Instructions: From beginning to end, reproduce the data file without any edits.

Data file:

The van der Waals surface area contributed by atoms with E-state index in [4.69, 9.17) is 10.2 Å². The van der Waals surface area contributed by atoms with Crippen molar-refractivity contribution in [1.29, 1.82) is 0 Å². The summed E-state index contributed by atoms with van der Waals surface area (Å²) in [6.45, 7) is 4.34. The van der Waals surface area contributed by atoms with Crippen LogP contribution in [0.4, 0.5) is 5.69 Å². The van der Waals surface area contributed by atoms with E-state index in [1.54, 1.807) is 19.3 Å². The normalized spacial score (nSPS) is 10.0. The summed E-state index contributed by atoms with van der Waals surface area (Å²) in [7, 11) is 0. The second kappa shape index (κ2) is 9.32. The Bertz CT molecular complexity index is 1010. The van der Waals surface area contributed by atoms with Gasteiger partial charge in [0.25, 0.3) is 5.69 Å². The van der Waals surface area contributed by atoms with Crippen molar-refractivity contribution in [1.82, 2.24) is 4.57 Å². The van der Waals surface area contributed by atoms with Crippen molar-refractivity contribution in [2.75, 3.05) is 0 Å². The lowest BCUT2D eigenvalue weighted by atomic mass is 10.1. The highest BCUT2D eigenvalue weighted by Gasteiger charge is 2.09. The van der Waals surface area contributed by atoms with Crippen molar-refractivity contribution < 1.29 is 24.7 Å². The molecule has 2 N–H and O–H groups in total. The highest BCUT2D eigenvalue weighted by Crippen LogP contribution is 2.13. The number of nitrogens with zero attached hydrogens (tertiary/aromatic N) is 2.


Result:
The van der Waals surface area contributed by atoms with E-state index in [4.69, 9.17) is 10.2 Å². The van der Waals surface area contributed by atoms with Crippen molar-refractivity contribution in [1.29, 1.82) is 0 Å². The summed E-state index contributed by atoms with van der Waals surface area (Å²) in [6.45, 7) is 4.34. The van der Waals surface area contributed by atoms with Crippen LogP contribution in [0.4, 0.5) is 5.69 Å². The van der Waals surface area contributed by atoms with E-state index in [1.54, 1.807) is 19.3 Å². The normalized spacial score (nSPS) is 10.0. The summed E-state index contributed by atoms with van der Waals surface area (Å²) in [7, 11) is 0. The second kappa shape index (κ2) is 9.32. The Bertz CT molecular complexity index is 1010. The van der Waals surface area contributed by atoms with Gasteiger partial charge in [0.25, 0.3) is 5.69 Å². The van der Waals surface area contributed by atoms with Crippen molar-refractivity contribution in [1.82, 2.24) is 4.57 Å². The van der Waals surface area contributed by atoms with Crippen molar-refractivity contribution in [2.75, 3.05) is 0 Å². The lowest BCUT2D eigenvalue weighted by atomic mass is 10.1. The highest BCUT2D eigenvalue weighted by Gasteiger charge is 2.09. The van der Waals surface area contributed by atoms with Crippen molar-refractivity contribution < 1.29 is 24.7 Å². The molecule has 2 N–H and O–H groups in total. The highest BCUT2D eigenvalue weighted by Crippen LogP contribution is 2.13. The number of nitrogens with zero attached hydrogens (tertiary/aromatic N) is 2.